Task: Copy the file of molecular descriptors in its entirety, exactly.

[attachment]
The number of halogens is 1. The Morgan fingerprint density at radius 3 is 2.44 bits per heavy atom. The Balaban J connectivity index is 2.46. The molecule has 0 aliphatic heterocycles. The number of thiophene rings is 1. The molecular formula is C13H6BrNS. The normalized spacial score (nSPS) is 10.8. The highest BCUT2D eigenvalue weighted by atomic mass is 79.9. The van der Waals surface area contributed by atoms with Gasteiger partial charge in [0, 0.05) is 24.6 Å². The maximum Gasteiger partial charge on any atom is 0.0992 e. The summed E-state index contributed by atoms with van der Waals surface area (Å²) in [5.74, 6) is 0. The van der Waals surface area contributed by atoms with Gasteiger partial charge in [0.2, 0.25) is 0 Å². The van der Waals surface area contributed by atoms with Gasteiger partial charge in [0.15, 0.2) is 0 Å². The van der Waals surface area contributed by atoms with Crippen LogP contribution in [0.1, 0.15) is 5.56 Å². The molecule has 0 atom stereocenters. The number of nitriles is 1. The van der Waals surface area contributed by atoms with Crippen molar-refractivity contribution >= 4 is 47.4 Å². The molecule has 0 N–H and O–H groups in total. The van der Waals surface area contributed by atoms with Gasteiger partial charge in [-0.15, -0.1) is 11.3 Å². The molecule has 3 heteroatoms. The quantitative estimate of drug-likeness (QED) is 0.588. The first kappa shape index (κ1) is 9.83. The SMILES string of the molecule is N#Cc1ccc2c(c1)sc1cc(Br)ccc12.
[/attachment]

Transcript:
The number of halogens is 1. The Morgan fingerprint density at radius 3 is 2.44 bits per heavy atom. The Balaban J connectivity index is 2.46. The molecule has 0 aliphatic heterocycles. The number of thiophene rings is 1. The molecular formula is C13H6BrNS. The normalized spacial score (nSPS) is 10.8. The highest BCUT2D eigenvalue weighted by atomic mass is 79.9. The van der Waals surface area contributed by atoms with Gasteiger partial charge in [0, 0.05) is 24.6 Å². The maximum Gasteiger partial charge on any atom is 0.0992 e. The summed E-state index contributed by atoms with van der Waals surface area (Å²) in [5.74, 6) is 0. The van der Waals surface area contributed by atoms with Gasteiger partial charge in [0.2, 0.25) is 0 Å². The van der Waals surface area contributed by atoms with Gasteiger partial charge in [0.15, 0.2) is 0 Å². The van der Waals surface area contributed by atoms with Crippen LogP contribution in [0.1, 0.15) is 5.56 Å². The molecule has 0 atom stereocenters. The number of nitriles is 1. The van der Waals surface area contributed by atoms with Crippen molar-refractivity contribution >= 4 is 47.4 Å². The molecule has 0 N–H and O–H groups in total. The van der Waals surface area contributed by atoms with Gasteiger partial charge in [-0.15, -0.1) is 11.3 Å². The molecule has 3 heteroatoms. The quantitative estimate of drug-likeness (QED) is 0.588. The first kappa shape index (κ1) is 9.83. The SMILES string of the molecule is N#Cc1ccc2c(c1)sc1cc(Br)ccc12.